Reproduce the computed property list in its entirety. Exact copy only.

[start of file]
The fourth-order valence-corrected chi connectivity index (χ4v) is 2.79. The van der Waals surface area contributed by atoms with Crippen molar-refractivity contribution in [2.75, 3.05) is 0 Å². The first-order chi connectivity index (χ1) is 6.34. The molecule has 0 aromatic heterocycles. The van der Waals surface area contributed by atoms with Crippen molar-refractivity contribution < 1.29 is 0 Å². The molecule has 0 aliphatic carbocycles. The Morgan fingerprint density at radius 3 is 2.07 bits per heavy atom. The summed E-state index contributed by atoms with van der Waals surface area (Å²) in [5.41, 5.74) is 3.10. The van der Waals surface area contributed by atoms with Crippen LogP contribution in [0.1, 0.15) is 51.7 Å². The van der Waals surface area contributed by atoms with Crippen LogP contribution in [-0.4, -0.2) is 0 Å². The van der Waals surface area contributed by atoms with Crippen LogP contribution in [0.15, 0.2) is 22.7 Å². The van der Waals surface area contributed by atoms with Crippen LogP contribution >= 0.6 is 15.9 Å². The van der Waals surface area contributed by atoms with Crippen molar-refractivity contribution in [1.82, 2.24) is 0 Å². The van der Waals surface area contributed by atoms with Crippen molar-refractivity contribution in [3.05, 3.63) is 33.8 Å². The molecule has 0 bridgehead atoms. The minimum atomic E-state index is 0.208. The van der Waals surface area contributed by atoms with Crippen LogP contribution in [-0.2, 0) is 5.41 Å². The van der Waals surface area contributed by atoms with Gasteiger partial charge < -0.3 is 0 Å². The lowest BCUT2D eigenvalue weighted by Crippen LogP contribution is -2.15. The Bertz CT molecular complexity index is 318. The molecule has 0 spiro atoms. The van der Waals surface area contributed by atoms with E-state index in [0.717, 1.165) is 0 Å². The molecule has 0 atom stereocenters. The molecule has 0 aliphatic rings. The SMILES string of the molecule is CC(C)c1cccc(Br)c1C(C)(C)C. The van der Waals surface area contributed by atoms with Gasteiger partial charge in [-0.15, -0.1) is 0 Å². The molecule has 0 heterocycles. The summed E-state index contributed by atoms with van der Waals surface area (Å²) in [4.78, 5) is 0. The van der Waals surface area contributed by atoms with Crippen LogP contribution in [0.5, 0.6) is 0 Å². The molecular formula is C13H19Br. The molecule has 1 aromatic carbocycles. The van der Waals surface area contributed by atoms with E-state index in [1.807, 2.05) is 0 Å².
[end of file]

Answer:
The fourth-order valence-corrected chi connectivity index (χ4v) is 2.79. The van der Waals surface area contributed by atoms with Crippen molar-refractivity contribution in [2.75, 3.05) is 0 Å². The first-order chi connectivity index (χ1) is 6.34. The molecule has 0 aromatic heterocycles. The van der Waals surface area contributed by atoms with Crippen molar-refractivity contribution < 1.29 is 0 Å². The molecule has 0 aliphatic carbocycles. The Morgan fingerprint density at radius 3 is 2.07 bits per heavy atom. The summed E-state index contributed by atoms with van der Waals surface area (Å²) in [5.41, 5.74) is 3.10. The van der Waals surface area contributed by atoms with Crippen LogP contribution in [0.1, 0.15) is 51.7 Å². The van der Waals surface area contributed by atoms with Crippen LogP contribution in [-0.4, -0.2) is 0 Å². The van der Waals surface area contributed by atoms with Crippen LogP contribution in [0.15, 0.2) is 22.7 Å². The van der Waals surface area contributed by atoms with Crippen LogP contribution >= 0.6 is 15.9 Å². The van der Waals surface area contributed by atoms with Crippen molar-refractivity contribution in [1.82, 2.24) is 0 Å². The van der Waals surface area contributed by atoms with Crippen molar-refractivity contribution in [3.05, 3.63) is 33.8 Å². The molecule has 0 bridgehead atoms. The minimum atomic E-state index is 0.208. The van der Waals surface area contributed by atoms with Crippen LogP contribution in [-0.2, 0) is 5.41 Å². The van der Waals surface area contributed by atoms with Gasteiger partial charge < -0.3 is 0 Å². The lowest BCUT2D eigenvalue weighted by Crippen LogP contribution is -2.15. The Bertz CT molecular complexity index is 318. The molecule has 0 spiro atoms. The van der Waals surface area contributed by atoms with E-state index in [0.717, 1.165) is 0 Å². The molecule has 0 atom stereocenters. The molecule has 0 aliphatic rings. The SMILES string of the molecule is CC(C)c1cccc(Br)c1C(C)(C)C. The van der Waals surface area contributed by atoms with Gasteiger partial charge in [-0.15, -0.1) is 0 Å². The molecule has 0 heterocycles. The summed E-state index contributed by atoms with van der Waals surface area (Å²) in [4.78, 5) is 0. The van der Waals surface area contributed by atoms with Crippen LogP contribution in [0.5, 0.6) is 0 Å². The molecular formula is C13H19Br. The molecule has 1 aromatic carbocycles. The van der Waals surface area contributed by atoms with E-state index in [1.807, 2.05) is 0 Å².